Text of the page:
Today, TC energy announced that it will cease operations of the Keystone XL line, a major pipeline system of more than 2,900 miles that connects oil fields in the Canadian province of Alberta, which contain some of the world’s largest crude oil reserves, with the Gulf of Mexico and the Great Lakes in the United States.
The reason TC Energy has ceased construction operations is that President Joe Biden will revoke the project’s construction permit (as did former President Barack Obama), a decision that was formalized on Wednesday, the same day of his inauguration. The blocking of the Keystone XL line will cost more than 10,000 jobs.
The first two phases of the Keystone XL line have the capacity to transport the equivalent of 590,000 barrels of oil daily to refineries in the American Midwest, and phase three of the line has a capacity to transport 700,000 barrels to refineries in Texas.
Plans to revoke the $8 billion line’s operating permit were made known Sunday by CBC News. The news comes as a slap in the face to Canada, which last year invested $1.5 billion in the project plus as much as $1 billion in bond guarantees. As a result of the investment, the Canadian portion of the project has been under construction for several months, with more than 1,000 workers working in southeastern Alberta.
The stalled line has become a crusade of environmental campaigners. Back in 2015, Barack Obama denied the construction permit on the U.S. side of the border, a decision later reversed by Donald Trump.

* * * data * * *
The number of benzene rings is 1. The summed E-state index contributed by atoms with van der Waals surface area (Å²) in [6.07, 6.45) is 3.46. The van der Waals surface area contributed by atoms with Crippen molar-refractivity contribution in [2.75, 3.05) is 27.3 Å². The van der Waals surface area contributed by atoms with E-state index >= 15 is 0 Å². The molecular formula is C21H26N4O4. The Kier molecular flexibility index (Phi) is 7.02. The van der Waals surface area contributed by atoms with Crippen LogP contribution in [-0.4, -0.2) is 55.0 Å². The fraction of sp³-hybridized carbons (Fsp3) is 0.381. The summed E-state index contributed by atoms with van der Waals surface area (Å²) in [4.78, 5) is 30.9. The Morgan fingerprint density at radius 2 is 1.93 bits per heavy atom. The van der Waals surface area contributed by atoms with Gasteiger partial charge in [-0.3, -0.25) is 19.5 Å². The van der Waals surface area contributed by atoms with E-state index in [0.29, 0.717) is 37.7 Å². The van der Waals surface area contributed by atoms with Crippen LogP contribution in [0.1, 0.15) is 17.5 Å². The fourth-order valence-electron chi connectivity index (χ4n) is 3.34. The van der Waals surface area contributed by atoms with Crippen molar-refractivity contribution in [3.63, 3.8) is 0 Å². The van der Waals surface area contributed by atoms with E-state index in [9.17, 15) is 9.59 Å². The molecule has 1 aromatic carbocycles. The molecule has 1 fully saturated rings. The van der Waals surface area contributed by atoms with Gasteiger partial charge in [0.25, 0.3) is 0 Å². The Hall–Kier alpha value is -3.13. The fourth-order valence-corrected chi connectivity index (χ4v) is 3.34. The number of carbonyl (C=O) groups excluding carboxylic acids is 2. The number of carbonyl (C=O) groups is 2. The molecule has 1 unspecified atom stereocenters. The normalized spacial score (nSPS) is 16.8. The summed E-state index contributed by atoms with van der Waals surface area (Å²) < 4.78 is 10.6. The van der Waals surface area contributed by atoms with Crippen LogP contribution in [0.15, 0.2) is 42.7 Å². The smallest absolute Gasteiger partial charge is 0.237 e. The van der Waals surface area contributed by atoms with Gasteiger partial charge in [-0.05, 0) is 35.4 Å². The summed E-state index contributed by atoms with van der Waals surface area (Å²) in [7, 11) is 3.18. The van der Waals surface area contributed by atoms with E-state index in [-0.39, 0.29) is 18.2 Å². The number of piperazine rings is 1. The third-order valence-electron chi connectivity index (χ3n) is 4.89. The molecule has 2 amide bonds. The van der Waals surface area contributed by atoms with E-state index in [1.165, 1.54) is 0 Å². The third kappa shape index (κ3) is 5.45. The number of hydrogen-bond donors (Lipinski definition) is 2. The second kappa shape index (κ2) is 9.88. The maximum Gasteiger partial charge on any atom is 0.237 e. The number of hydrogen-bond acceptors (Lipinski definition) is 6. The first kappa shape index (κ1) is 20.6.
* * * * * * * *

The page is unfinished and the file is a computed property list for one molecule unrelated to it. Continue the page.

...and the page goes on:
A political decision
The Keystone XL line is already in its fourth and final stage of construction, making the decision to revoke its permit somewhat baffling. The move also sends a worrying signal to the market about the stability of some U.S. investments.
TC Energy said in a statement on Sunday night that the company plans to spend on operating the Keystone XL line more than $1.7 billion on solar generation, a wind and battery-powered operating system for the pipeline, hire a union-only workforce, sign indigenous equity partners and establish zero-emissions operations by 2030, all with an eye toward securing Biden’s approval.
Environmentalists accuse those behind the Keystone XL line of facilitating exports of Canadian oil from Alberta’s oil sands. Canada is the third-largest exporter of oil in the world, with 98% of its exports going to the United States.
Although Biden has promised a major energy conversion within his administration, the reality is that the United States still consumes the equivalent of 20.54 million barrels of oil per day. Unless Biden finds a way to convert the entire U.S. vehicle fleet to electric power, the oil industry will continue to thrive.
Fossil fuels, far from being the great villain, have been the main source of greenhouse gas reductions in the United States in recent decades, as relatively clean natural gas has displaced dirtier coal in electricity generation. Even within the oil extraction process itself in Canada, there has been substantial progress; the Canadian government estimates that CO2 emissions associated with oil development have been reduced by 30% since the 1990s.
Ultimately, U.S. demand for oil will not disappear overnight, even if the Democrats dream that such a thing can be decreed. Biden will have to choose where he imports oil from. Isn’t it more environmentally costly to import oil by ship than by pipeline? Will Biden prefer to force American investors to import oil from regimes like Saudi Arabia or Venezuela rather than from a democracy like Canada?